But the ideal is only one phase of the moral life. If the ideal is not to remain little more than the bright dream of well-intentioned visionaries it must be embodied in social activities. This side of the moral life was almost entirely neglected by the early saint. He had no theory of society and yet he must live in an advanced social order.

It was inevitable then with the access of Christianity to worldpower and with the rise of a new social order in the Middle Ages that the conception of the saint should undergo extensive modifications. The ideal of the saint as preached by Paul, Ignatius, or Tertullian would have destroyed rather than furthered the social equilibrium demanded by the age of Aquinas. For the fundamental idea of early Christian saintliness, and perhaps its greatest weakness, lies in its pronounced dualism. It implies a sharp distinction between the worldly and the otherworldly, the natural and the supernatural. Indeed the moral dynamic of the primitive Christian saintliness lay in the frank acknowledgment of this dualism both in theory and practice. The existing social order was justified only as an instrument of moral discipline, or as the dark and imperfect background which served to accentuate the glory and transcendent beauty of the things that “do not yet appear.” This is the fundamental idea of Augustine's great work the "City of God” which is the classic statement of the Christian philosophy of society and of history.

With the increasing identification of Christianity, at least in its institutional forms with society, the social values began to assert themselves. Hence the Middle Ages faced the problem of formulating the ideal of the saint which would conserve the moral idealism and the spiritual dynamic of the primitive otherworldly attitude and at the same time make a place for the values represented by society and its institutions. The solution which in time the Middle Ages worked out of this twofold problem of preserving the spiritual function of the saint and at the same time of making him an integral and necessary part of the social order arouses the profoundest admiration. That solution is still imperfectly perpetuated by the Roman Catholic church but with a strange and almost pathetic disregard for its lack of harmony with the changed conditions of modern life.

The unity of the mediaeval world-view, especially as it was formulated by Thomas Aquinas, does not always appear on the surface of things. To be sure we have in the church a great politicoreligious institution dominating apparently every phase of life. The church was the source of absolute authority and truth, the divine institution equipped with sacramental forms for the dispensation of supernatural power in grace and salvation. Subordinated to this supreme authority though vitally related to it as parts of one organic whole, we have the classes and groups of society and the still lower levels of animate and inanimate nature. The cement by which mediaeval thinkers united these heterogeneous elements was found in the lex naturae of the Stoics, the teachings of the Bible, the tradition of the Fathers, and the philosophy of Aristotle. The result was indeed a wonderfully symmetrical structure in which all the various gradations of values embodied in physical nature and society were arranged in one logical whole, reaching their culmination and final interpretation in the spiritual sovereignty of a worldchurch.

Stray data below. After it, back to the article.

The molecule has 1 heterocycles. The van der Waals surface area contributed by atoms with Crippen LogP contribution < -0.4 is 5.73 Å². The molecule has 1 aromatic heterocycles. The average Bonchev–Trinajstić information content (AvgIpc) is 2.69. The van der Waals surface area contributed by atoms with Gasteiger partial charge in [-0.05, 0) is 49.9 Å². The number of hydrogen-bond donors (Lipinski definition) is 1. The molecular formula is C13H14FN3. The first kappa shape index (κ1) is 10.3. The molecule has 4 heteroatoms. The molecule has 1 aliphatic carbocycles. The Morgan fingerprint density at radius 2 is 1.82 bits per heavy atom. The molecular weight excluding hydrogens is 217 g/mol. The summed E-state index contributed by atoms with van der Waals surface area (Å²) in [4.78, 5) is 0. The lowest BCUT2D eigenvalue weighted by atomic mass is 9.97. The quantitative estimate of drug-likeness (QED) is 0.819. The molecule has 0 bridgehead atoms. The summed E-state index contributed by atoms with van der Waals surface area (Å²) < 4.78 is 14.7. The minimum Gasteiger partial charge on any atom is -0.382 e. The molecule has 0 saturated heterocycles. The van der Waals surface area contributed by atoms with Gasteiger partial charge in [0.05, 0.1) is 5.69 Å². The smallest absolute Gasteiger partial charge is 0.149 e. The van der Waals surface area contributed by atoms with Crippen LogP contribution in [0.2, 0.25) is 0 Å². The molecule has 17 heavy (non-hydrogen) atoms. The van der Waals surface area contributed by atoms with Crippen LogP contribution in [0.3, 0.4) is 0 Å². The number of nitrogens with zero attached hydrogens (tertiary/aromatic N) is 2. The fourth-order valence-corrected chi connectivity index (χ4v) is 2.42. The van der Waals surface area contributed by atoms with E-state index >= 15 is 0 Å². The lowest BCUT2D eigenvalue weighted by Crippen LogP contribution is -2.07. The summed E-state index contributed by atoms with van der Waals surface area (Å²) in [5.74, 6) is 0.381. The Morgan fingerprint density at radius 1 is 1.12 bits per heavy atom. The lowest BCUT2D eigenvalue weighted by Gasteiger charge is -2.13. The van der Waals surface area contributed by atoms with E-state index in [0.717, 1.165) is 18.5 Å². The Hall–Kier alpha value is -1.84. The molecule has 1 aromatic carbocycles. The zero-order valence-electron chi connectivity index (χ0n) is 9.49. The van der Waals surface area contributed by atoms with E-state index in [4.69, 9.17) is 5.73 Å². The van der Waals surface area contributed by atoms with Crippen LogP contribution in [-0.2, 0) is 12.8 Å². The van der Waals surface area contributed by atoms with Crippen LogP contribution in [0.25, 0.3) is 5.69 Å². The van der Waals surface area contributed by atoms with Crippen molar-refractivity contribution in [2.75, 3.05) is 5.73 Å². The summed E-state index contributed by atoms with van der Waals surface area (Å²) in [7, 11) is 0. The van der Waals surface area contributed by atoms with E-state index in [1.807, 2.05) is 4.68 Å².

Side by side with this idea of a world-church, however, and often antagonistic to its secularizing tendencies we find another conception of society, drawn directly from the gospels, which is constantly being emphasized from century to century. The dominating note here was ascetic or Weltverneinung, and the typical form through which it found expression was monasticism. The monastic orders with their ever-recurring efforts for reform were the logical continuation of the otherworldly saintliness of early Christianity. The monastic sects insisted that religion is primarily a subjective relation between the individual and God independent of the objective guarantees of the ecclesiastical forms. From the point of view of secularized Christianity the source of moral and spiritual energy lay in an institution which is superior to the life of the individual, and is the depository of absolute truth and supernatural spiritual power. For the ascetic, moral perfection was a personal matter and dependent upon ceaseless watchfulness; hence one cannot be content with a lesser degree of moral perfection nor may he relax his personal efforts in reliance upon cunningly devised and ecclesiastically sanctioned machinery for the manufacture of morality. Moral relativity from the secular point of view was a constituent element of the status quo in that it permitted the varying grades of moral perfection and the hierarchical constitution of society. For the ascetic sin was not to be tolerated because it permitted a stable social equilibrium but it must be eradicated and a new social order created after the evangelical ideal. On the one hand we have a secularized moral ideal based upon the principle of relativity and thereby permitting the introduction of some sort of unity into the